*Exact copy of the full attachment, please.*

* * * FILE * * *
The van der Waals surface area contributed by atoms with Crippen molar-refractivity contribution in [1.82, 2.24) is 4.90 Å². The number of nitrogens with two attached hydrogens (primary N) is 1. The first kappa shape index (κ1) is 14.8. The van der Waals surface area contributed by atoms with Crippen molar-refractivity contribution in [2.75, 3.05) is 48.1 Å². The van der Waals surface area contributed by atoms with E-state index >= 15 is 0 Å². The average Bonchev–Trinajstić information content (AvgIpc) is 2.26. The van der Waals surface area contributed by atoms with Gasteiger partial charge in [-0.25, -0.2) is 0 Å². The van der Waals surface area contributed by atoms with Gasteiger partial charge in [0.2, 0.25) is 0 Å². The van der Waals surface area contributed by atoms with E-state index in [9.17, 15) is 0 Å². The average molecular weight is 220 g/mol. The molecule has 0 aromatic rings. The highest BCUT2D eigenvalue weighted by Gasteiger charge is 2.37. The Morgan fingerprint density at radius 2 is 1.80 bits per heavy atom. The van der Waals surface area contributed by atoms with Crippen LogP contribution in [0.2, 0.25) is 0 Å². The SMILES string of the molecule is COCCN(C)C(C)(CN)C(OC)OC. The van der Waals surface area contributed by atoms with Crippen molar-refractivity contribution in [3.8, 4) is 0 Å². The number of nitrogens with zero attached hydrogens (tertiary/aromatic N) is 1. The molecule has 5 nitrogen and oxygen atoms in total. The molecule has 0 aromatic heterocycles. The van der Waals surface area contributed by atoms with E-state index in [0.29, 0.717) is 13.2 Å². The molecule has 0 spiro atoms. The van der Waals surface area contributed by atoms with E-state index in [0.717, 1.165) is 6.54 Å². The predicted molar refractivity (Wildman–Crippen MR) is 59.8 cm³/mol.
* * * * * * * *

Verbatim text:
The van der Waals surface area contributed by atoms with Crippen molar-refractivity contribution in [1.82, 2.24) is 4.90 Å². The number of nitrogens with two attached hydrogens (primary N) is 1. The first kappa shape index (κ1) is 14.8. The van der Waals surface area contributed by atoms with Crippen molar-refractivity contribution in [2.75, 3.05) is 48.1 Å². The van der Waals surface area contributed by atoms with E-state index >= 15 is 0 Å². The average Bonchev–Trinajstić information content (AvgIpc) is 2.26. The van der Waals surface area contributed by atoms with Gasteiger partial charge in [-0.25, -0.2) is 0 Å². The van der Waals surface area contributed by atoms with Gasteiger partial charge in [0.2, 0.25) is 0 Å². The van der Waals surface area contributed by atoms with E-state index in [9.17, 15) is 0 Å². The average molecular weight is 220 g/mol. The molecule has 0 aromatic rings. The highest BCUT2D eigenvalue weighted by Gasteiger charge is 2.37. The Morgan fingerprint density at radius 2 is 1.80 bits per heavy atom. The van der Waals surface area contributed by atoms with Crippen LogP contribution in [0.2, 0.25) is 0 Å². The SMILES string of the molecule is COCCN(C)C(C)(CN)C(OC)OC. The van der Waals surface area contributed by atoms with Crippen molar-refractivity contribution in [3.8, 4) is 0 Å². The number of nitrogens with zero attached hydrogens (tertiary/aromatic N) is 1. The molecule has 5 nitrogen and oxygen atoms in total. The molecule has 0 aromatic heterocycles. The van der Waals surface area contributed by atoms with E-state index in [0.29, 0.717) is 13.2 Å². The molecule has 0 spiro atoms. The van der Waals surface area contributed by atoms with E-state index in [0.717, 1.165) is 6.54 Å². The predicted molar refractivity (Wildman–Crippen MR) is 59.8 cm³/mol.